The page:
BANGKOK—Malnutrition remains a major problem among children in Laos, with those in rural areas suffering most and less likely to attend school as a result, Lao officials and international sources say.
In December, Laos adopted its first national nutrition policy in a bid to address chronic hunger, with involvement from 15 government ministries and institutions. Officials held a four-day workshop on nutrition and hunger earlier this month, chaired by Deputy Prime Minister Somsavat Lengsavad.
In the remote southern province of Attapeu, the problem is especially acute, one provincial health official said recently.
“Especially in rural areas, there is simply no food to eat,” Attapeu health department director Bountem Sangsomsack said.
“People have nothing to eat, so they eat whatever they have,” the official said, adding that the little available food lacks nutrition. “Children in rural areas are old in age, but physically they’re not strong.”
International aid that provides free lunches to children in rural areas is helping, he said.
“I think this program is productive in many ways,” the second official said. “Having no food at lunch is a problem especially for the ethnic [minority] children. If they have foods for the day they may be more willing to go to school.”
A Lao doctor and member of the National Assembly recently raised the issue in parliament. In 1993, he said, malnutrition affected 47.3 percent of Lao children under age five, dropping only to 40.7 percent in 2000 and 40.4 percent in 2006.
“It’s unchanged,” he said. “By international standards, this problem is critical. They aren’t getting enough calories in their food. If this continues, it means that our economic development isn’t reaching outside the cities. There are still big problems in rural areas.”
‘Alarming’ levels of hunger
The U.N. World Food Programme (WFP) regards the food situation in Laos—one of the world’s poorest, least developed countries—as “alarming,” and it notes that some 85 percent of Laos’s 5.6 million people live in remote rural areas.
Benchmark indices of human development such as health and literacy are significantly lower among people in rural areas. Chronic malnutrition causes mental as well as physical impairment.
“Food insecurity is widespread throughout the country, and it is estimated that 30 percent of the population has insufficient food for more than six months of the year,” the WFP says. “Chronic malnutrition is high, affecting more than 40 percent of children under five years of age.”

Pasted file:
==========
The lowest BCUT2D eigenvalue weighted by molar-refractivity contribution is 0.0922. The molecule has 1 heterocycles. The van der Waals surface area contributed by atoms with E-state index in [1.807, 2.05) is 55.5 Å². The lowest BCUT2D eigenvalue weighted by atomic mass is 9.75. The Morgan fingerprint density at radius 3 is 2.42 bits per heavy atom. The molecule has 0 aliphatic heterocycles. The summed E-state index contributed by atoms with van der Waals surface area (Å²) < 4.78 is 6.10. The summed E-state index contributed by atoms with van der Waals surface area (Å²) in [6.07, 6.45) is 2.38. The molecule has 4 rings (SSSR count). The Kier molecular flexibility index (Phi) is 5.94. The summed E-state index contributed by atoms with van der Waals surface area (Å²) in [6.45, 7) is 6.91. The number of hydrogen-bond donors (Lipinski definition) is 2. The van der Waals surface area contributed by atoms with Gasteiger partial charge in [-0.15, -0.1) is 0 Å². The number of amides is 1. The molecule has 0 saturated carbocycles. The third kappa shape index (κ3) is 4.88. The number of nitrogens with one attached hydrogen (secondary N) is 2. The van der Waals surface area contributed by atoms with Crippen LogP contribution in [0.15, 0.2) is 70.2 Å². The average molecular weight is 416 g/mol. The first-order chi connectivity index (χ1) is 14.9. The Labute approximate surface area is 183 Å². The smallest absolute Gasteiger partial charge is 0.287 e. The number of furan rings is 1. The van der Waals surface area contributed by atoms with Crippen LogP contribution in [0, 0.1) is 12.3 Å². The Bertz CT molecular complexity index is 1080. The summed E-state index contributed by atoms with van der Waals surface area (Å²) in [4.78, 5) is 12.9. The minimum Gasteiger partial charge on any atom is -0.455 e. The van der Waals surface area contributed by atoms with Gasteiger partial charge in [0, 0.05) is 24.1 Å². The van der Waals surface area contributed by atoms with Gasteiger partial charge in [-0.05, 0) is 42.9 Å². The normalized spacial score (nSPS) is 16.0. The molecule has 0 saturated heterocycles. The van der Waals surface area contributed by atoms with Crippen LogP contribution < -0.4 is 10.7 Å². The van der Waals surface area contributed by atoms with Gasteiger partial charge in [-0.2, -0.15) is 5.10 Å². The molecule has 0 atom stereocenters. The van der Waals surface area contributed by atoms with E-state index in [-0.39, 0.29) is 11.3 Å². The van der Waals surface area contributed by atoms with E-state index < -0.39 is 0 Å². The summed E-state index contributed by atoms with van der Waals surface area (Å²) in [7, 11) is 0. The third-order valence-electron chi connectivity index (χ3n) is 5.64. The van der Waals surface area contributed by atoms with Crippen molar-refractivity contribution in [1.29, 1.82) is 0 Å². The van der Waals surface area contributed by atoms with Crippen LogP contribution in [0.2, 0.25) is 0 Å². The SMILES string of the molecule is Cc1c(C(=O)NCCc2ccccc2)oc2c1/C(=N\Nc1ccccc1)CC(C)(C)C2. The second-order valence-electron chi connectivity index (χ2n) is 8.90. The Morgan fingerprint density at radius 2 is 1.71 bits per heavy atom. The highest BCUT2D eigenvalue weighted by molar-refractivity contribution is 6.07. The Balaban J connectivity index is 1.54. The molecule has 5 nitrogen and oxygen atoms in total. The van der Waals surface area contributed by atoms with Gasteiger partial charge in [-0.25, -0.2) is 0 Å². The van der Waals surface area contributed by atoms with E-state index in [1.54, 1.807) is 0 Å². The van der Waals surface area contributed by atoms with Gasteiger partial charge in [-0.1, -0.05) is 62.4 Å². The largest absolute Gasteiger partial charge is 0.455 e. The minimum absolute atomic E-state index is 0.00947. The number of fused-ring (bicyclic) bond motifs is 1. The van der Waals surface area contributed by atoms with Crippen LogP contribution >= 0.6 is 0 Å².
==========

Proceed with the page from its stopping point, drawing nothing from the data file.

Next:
The WFP works with the Lao Education Ministry to provide free snacks and lunches to rural schoolchildren, and girls are given rations of canned fish and rice to take home as an incentive for parents to send their daughters to school.
U.N. chief’s visit
U.N. Secretary-General Ban Ki-moon recently became the first U.N. chief in decades to pay an official visit to Laos, saying he hoped Laos would meet its target of emerging from the ranks of least developed countries by 2020.
Ban cited “constant improvements in health, education, standards of living," but he also cited prevalent poverty, growing economic disparities, and chronic malnutrition as major problems.
Ban was visiting Laos ahead of publication of a U.N. Millennium Goals report, which monitors a country's progress in overcoming poverty.
Laos has seen poverty fall from 46 percent to 33 percent from 1992-2002, well on its way to reducing poverty by half, as foreseen by the Millennium Goals. But 40 percent of children under five still suffer from chronic malnutrition, the report said.
UNICEF warned last year that infant death rates remain critical in Burma, Laos, and Cambodia, citing malnutrition and contaminated drinking water as major causes.
According to UNICEF figures, 9.7 million children around the world died last year before their fifth birthday, with the Asia-Pacific region accounting for about half of them.
In its most recent report on human rights around the world, the U.S State Department said that while Laos "has made children's education and health care a priority in its economic planning, funding for children's basic health and educational needs remained inadequate, and the country had a very high rate of infant and child mortality."
School is free and compulsory through the fifth grade, it said, but high fees for books and a shortage of teachers in rural areas prevent many children from attending school, while trafficking in girls for prostitution and forced labor remains a problem.
Original reporting by Manichan Phimphachanh for RFA's Lao service. Service director: Viengsay Luangkhot. Executive producer: Susan Lavery. Written and produced in English by Sarah Jackson-Han.